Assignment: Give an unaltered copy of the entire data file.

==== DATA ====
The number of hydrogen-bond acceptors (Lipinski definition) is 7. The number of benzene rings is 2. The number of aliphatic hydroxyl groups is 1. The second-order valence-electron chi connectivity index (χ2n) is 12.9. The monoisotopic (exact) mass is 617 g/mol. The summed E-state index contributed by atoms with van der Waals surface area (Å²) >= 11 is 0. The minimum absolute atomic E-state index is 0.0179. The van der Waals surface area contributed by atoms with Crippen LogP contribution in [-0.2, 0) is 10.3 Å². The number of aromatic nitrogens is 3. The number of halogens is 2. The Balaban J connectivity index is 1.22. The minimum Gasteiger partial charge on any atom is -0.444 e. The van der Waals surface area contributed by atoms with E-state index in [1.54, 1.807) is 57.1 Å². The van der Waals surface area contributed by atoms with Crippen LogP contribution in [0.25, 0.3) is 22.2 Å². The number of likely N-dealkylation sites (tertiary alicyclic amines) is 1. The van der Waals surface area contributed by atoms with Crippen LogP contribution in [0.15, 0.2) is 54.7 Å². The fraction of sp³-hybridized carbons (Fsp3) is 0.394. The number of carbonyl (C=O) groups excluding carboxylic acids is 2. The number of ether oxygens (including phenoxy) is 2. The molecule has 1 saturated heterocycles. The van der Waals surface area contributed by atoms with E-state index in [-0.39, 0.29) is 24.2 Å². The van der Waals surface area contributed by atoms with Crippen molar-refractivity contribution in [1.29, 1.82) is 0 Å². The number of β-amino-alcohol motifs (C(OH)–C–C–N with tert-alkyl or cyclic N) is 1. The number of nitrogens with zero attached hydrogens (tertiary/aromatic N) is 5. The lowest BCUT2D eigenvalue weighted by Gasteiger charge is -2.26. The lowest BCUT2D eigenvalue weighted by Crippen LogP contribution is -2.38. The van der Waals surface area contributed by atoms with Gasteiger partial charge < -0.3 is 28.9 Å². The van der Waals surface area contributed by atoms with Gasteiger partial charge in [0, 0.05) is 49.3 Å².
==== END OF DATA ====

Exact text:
The number of hydrogen-bond acceptors (Lipinski definition) is 7. The number of benzene rings is 2. The number of aliphatic hydroxyl groups is 1. The second-order valence-electron chi connectivity index (χ2n) is 12.9. The monoisotopic (exact) mass is 617 g/mol. The summed E-state index contributed by atoms with van der Waals surface area (Å²) >= 11 is 0. The minimum absolute atomic E-state index is 0.0179. The van der Waals surface area contributed by atoms with Crippen LogP contribution in [-0.2, 0) is 10.3 Å². The number of aromatic nitrogens is 3. The number of halogens is 2. The Balaban J connectivity index is 1.22. The minimum Gasteiger partial charge on any atom is -0.444 e. The van der Waals surface area contributed by atoms with E-state index in [1.54, 1.807) is 57.1 Å². The van der Waals surface area contributed by atoms with Crippen LogP contribution in [0.25, 0.3) is 22.2 Å². The number of likely N-dealkylation sites (tertiary alicyclic amines) is 1. The van der Waals surface area contributed by atoms with Crippen LogP contribution in [0.15, 0.2) is 54.7 Å². The fraction of sp³-hybridized carbons (Fsp3) is 0.394. The number of carbonyl (C=O) groups excluding carboxylic acids is 2. The number of ether oxygens (including phenoxy) is 2. The molecule has 1 saturated heterocycles. The van der Waals surface area contributed by atoms with E-state index in [-0.39, 0.29) is 24.2 Å². The van der Waals surface area contributed by atoms with Crippen molar-refractivity contribution in [1.29, 1.82) is 0 Å². The number of β-amino-alcohol motifs (C(OH)–C–C–N with tert-alkyl or cyclic N) is 1. The number of nitrogens with zero attached hydrogens (tertiary/aromatic N) is 5. The lowest BCUT2D eigenvalue weighted by Gasteiger charge is -2.26. The lowest BCUT2D eigenvalue weighted by Crippen LogP contribution is -2.38. The van der Waals surface area contributed by atoms with Gasteiger partial charge < -0.3 is 28.9 Å². The van der Waals surface area contributed by atoms with Gasteiger partial charge in [0, 0.05) is 49.3 Å².